“Ghosts” was first staged in 1881, interestingly in Chicago, by a touring Danish company. It’s the story of a dutiful upper middle class, 19th C. wife, who endured marriage with a narcissistic, philandering, syphilitic husband who, at the time of the play, is dead. Her life has been a misery. She wanted desperately to leave the monster. Ah, but the local minister, locked in the mindset of the time and his religion, consistently reminded her of her wifely duty and the danger of scandal and its effect on her son. So she stayed. We meet them both when that same minister is advising her, about the orphanage she established with her dead husband’s money. When her beloved son returns home, her tragedy intensifies. Here the sin of the father is visited on his offspring.
The play takes place in the round, and Shawn Ketchum Johnson’s period set uses the space beautifully. Alyssa Milone’s lighting design is carefully conceived to heighten emotion. Together they amplify the actions that Ibsen placed on stage as he explored the dark side of the middle class. Not interested in kings or queens, he dove into the religion, morality, ideology, struggles, and pretenses of that vast segment of post-industrial society—the upper middle class. He asks his audiences to review their own lives, to take note of how they are trapped by convention.
So it’s powerful stuff we have on this stage, and it demands powerful acting. We get it, especially in the role of Helene, the trapped wife, as played by the sublime Suzanne Bouchard. Her Helene is breathtaking. Elegant and gracious, she’s a tormented soul. She’s a gentle and adoring mother when her son returns home after a long absence. She’s crazed when catastrophe disrupts her dreams. Here’s an actor who is the master of nuance and emotion.
John Coons as the needy son forces us to empathize completely with him. You’ll be strongly affected by his later scenes! Noah Racey epitomizes the know-it-all minister who seems more driven by moralistic interpretation than human kindness or insight. Sophia Franzella makes a most efficient and unobtrusive servant, and Paul Shapiro rounds out the cast and hides his secret very well.
This is a remarkably good production of a truly superb play. Put it on your calendar.
Through Oct. 23 at Arts West, 4711 California Ave. SW, Seattle, (206 938-0339 or artswest.org).
The joyful noise that this theatre piece concerns is George Frederick Handel’s “Messiah,” one of the most beloved and best-known musical works in Western culture. While so many of us have sung part or all of it at some time in our lives and so many others have enjoyed its music, I’d be willing to guess that few of us know the furor that accompanied its first presentation in London in the 18th Century. That furor is the fascinating tale that plays out right now on Taproot’s stage.
Handel was considered one of Europe’s leading composers in the early to mid 18th Century, and the English king, George II, especially revered him. German George, of Hanover descent, had a special fondness for all things German and couldn’t wait to hear Handel’s new oratorio that was scheduled to open in one of London’s most popular theatres.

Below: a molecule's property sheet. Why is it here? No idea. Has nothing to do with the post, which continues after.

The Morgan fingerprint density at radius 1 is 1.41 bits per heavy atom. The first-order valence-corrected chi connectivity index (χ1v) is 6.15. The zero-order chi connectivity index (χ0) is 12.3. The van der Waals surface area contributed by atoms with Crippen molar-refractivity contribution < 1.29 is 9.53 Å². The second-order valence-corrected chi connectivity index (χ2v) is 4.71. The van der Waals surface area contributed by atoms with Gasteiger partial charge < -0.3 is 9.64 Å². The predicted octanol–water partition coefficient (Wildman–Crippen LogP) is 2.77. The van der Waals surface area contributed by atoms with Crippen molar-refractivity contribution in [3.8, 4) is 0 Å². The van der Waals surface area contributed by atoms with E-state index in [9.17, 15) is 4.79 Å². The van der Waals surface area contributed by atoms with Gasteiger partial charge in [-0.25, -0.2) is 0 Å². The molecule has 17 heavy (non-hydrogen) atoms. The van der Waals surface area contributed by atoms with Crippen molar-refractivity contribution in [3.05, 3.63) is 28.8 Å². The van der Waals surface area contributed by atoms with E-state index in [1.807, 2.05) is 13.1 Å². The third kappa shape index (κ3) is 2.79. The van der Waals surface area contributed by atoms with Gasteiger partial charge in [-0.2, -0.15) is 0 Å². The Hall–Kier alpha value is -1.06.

Ah! But he hadn’t taken into account the furor it’s upcoming presentation raised within the church. The leading clergy considered it blasphemous that a religious work would be presented in a theatre. Theatres were places of bawdy, funny, somewhat lewd performances, not holy venues. The church hierarchy was determined to stop the show before it began. Not only was the venue inappropriate, but also the featured contralto, though a brilliant soloist, had a scandalous past.
Director Scott Nolte has assembled an outstanding cast in this tale of church vs. state, professional jealousy, genius, heartbreak, and ultimately triumph. There’s not a weak member on stage. I especially loved the wonderful German accent and wry mannerisms of Frank Lawler as King George. Jim Gall as Handel gave his character all the dignity, stature, and emotional turmoil the part demanded. Molli Corcoran and Allison Standley as feuding singers brought angelic voices to the production as well as fierce competitiveness.
Pam Nolte excels at playing English dowagers or busybodies. Here she was a bit of both. William Kumma as the Bishop who is determined to force the king to cancel the presentation has all the smarminess the part demands.
And if you love the elaborate, sumptuous dress of the early 18th Century, you’ll love Nanette Acosta’s costumes.
Lush! That’s a good word for this production.
Through Oct. 22 at Taproot Theatre, 204 N. 85th St., Seattle, (206 781-9707 or Taproottheatre.org).
Bellevue Arts Museum is now offering an exhibition of Kara Walker’s work, especially her phenomenal, provocative, in-your-face silhouettes with their stinging social commentary. If you don’t know her art do get to the Museum before Nov. 27 to be introduced to her genius, and, if you are familiar with her work, go and be reminded of just how powerful her art is.
One of the youngest recipients of the prestigious John D. and Catherine T. MacArthur Genius Award, she delights and disturbs viewers with her images that shine a spotlight on issues of race and gender in the American past and present.
Although this show contains video, sculpture, and a mural, it’s the stark black silhouettes that most enthralled me, especially the depictions of white plantation owners and their black slaves. She cuts detailed images that mock the stereotypes of both races. They are powerfully funny at the same time that they are effective representations of an evil history and a disturbing comment on contemporary race relations.
As one major collector has said about Walker’s work, “It’s provocative and impossible to view passively.” It does indeed cause the viewer to question his or her own preconceived notions. First you’ll laugh at the image before you, then you’ll be overwhelmed by what it all means.
Walker’s work is in major museums in this country and abroad. How nice to have some of it here, even if only for a short time.
Through November 27, Bellevue Arts Museum, 510 Bellevue Way NE, Bellevue, (425-519-0770 or www.bellevuearts.org).